This blog is for informational purposes only. Please consult with a veterinarian if your pet is ill.

Wednesday, December 10, 2008

Living With a Deaf Pet

Pets do loose their hearing as they get older just like people. Some pets like white blue eyed cats and dalmatians can be born deaf. It takes some extra effort but they can adapt and make great pets in spite of their handicap.

I know from first hand experience. Albert, now four, is a beautiful long haired blue eyed deaf cat. I found him as a kitten sitting quietly alongside a busy road, watching the cars drive by. I walked up to him with a friend to help keep him from running into the road and he let me pick him up without any fuss. Since a family member had a white deaf cat, I surmised that this may be the case with Al. I knew that the local shelter would have a hard time placing him with his hearing loss and since I too am hearing impaired, I just felt this was meant to be.

Here are some suggestions to help make this living situation better for you and your deaf pet.

If your pet is deaf, then he must become strictly an indoor animal, out of harm's way. He will not be able to hear the engine of an oncoming car or the movements of another animal or person who may hurt them.

Indoors you must still become more aware of your pet's handicap and adjust your routine to assist him. Avoid startling the animal - never approach him from behind. Stomp on the floor. The vibration will let him know you are nearby. If your pet is sleeping, blow gently on his fur and he will turn to see what you want. Always be gentle in getting his attention.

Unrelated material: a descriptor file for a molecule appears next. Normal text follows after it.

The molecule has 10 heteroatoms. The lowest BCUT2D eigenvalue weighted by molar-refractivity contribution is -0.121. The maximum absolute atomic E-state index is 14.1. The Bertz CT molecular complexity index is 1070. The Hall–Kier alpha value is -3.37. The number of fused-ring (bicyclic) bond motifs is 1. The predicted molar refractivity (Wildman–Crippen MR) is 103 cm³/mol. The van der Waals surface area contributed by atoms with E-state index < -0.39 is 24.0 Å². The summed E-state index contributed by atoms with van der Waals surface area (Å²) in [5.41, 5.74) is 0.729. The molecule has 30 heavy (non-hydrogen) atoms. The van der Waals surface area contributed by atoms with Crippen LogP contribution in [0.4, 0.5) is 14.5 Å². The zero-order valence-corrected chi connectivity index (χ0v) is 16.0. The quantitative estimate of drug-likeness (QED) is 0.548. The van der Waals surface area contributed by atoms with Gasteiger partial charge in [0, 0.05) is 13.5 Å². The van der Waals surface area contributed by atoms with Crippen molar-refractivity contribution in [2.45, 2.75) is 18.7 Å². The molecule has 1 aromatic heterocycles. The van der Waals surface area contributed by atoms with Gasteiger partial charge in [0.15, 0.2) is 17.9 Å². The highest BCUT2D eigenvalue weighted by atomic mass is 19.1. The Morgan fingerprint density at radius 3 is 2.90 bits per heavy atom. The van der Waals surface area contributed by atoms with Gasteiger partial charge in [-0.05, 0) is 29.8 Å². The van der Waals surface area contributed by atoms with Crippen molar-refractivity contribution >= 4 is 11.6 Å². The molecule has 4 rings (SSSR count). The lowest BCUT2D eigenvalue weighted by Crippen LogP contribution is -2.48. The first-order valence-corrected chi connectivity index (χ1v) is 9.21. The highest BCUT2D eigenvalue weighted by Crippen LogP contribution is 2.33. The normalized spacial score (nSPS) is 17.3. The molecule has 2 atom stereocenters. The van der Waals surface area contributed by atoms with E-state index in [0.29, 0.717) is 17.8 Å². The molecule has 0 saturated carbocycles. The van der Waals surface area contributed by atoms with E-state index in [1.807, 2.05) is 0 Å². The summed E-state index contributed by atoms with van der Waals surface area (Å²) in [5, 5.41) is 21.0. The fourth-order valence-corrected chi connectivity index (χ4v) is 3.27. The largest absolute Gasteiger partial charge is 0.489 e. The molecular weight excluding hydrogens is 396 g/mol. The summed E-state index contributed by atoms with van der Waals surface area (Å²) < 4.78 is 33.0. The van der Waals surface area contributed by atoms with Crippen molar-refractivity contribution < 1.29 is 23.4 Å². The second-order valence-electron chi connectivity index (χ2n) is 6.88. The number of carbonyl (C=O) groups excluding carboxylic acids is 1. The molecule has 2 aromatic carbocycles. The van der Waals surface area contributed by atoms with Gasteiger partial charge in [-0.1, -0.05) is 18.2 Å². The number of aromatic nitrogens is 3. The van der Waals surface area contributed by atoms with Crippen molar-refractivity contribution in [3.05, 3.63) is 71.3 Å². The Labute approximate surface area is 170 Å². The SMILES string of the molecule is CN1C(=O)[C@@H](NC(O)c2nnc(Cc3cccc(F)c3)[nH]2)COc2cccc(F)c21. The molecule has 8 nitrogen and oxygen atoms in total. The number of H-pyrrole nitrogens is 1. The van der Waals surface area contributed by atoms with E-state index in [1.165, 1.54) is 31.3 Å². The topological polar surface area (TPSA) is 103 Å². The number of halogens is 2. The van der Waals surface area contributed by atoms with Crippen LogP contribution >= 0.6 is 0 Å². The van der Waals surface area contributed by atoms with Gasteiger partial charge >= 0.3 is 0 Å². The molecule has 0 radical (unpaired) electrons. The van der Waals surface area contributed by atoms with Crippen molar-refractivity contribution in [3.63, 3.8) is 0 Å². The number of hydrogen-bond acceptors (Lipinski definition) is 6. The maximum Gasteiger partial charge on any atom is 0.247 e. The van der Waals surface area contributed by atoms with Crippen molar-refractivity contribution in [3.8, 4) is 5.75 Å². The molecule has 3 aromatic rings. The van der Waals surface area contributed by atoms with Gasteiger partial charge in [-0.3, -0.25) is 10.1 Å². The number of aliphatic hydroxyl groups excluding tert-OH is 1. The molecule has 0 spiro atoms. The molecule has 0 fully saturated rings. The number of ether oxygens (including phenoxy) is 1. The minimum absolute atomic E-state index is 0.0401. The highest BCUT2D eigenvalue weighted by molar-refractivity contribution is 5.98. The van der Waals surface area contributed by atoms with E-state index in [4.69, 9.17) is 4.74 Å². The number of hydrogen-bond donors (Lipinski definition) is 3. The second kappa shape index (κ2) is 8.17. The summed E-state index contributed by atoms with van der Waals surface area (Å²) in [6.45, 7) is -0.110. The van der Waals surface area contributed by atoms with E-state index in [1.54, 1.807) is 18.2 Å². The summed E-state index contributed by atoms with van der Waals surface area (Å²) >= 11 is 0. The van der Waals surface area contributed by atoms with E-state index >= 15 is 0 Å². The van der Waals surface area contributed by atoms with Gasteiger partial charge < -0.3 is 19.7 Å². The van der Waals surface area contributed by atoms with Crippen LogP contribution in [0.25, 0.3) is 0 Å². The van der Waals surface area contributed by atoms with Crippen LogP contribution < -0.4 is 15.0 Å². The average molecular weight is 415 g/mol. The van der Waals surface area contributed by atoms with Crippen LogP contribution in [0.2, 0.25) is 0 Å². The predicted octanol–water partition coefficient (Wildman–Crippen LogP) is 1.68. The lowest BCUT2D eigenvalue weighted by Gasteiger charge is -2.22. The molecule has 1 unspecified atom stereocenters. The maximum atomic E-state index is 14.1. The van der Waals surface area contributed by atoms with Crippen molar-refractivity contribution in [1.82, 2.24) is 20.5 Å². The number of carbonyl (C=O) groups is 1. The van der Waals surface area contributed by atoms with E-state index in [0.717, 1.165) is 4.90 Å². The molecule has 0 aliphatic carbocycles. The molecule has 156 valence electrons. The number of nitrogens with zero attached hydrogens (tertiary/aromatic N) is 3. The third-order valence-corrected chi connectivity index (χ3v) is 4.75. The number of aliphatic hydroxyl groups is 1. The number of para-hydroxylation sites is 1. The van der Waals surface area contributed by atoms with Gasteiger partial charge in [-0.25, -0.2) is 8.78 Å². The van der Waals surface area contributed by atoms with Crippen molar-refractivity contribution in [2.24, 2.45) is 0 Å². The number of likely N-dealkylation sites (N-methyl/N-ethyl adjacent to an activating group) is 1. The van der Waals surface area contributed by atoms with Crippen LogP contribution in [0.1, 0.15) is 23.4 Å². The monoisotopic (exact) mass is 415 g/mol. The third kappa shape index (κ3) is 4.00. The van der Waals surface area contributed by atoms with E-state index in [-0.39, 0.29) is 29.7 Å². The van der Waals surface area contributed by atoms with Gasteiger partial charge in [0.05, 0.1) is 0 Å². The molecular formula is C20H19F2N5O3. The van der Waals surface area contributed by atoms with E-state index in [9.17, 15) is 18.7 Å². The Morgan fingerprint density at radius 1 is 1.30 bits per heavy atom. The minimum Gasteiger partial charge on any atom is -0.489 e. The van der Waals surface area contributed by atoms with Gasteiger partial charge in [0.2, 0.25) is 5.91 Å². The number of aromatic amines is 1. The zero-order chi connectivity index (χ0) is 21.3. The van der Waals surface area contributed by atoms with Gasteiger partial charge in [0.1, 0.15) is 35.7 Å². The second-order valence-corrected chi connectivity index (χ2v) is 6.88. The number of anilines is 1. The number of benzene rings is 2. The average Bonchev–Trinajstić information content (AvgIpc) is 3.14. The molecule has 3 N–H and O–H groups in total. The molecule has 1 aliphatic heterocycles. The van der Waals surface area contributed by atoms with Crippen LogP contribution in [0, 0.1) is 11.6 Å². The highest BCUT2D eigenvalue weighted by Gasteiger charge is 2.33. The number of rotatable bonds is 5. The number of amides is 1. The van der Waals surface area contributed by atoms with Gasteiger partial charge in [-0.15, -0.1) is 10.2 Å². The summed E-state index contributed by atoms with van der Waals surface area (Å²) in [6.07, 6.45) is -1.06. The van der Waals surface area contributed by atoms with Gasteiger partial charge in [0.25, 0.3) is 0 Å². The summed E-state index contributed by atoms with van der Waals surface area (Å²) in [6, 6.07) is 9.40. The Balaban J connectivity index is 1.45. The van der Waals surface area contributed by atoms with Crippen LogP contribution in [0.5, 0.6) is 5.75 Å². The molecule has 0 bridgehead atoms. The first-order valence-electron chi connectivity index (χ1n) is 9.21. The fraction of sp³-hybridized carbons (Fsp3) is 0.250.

If your pet was once hearing and responded to voice commands, then you will have to train him to respond to visual clues. Once I have Al's attention, he seems to be able to know what I am trying to tell him. Hand signals work great and are easy to teach. I wave at him to tell him to come. If it is for his food, I hold the food dish up for him to see and he will come to me.

Since he can't hear you telling him no, you must use another form of command to keep him in line. I use a water squirt bottle to stop Al from getting up on counters etc. You must quickly squirt and then stop - you don't want him to think it is a game. Sometimes just distracting him with a toy or another activity is the best way to divert his attention away from doing something you don't like. It doesn't always work - Al has a mind of his own but I keep trying.

Life with Al has been interesting and challenging but I would not have it any other way. Like the new movie out - Life with Marley - my life with Al has been just as funny and difficult but I have learned a lot from him along the way.


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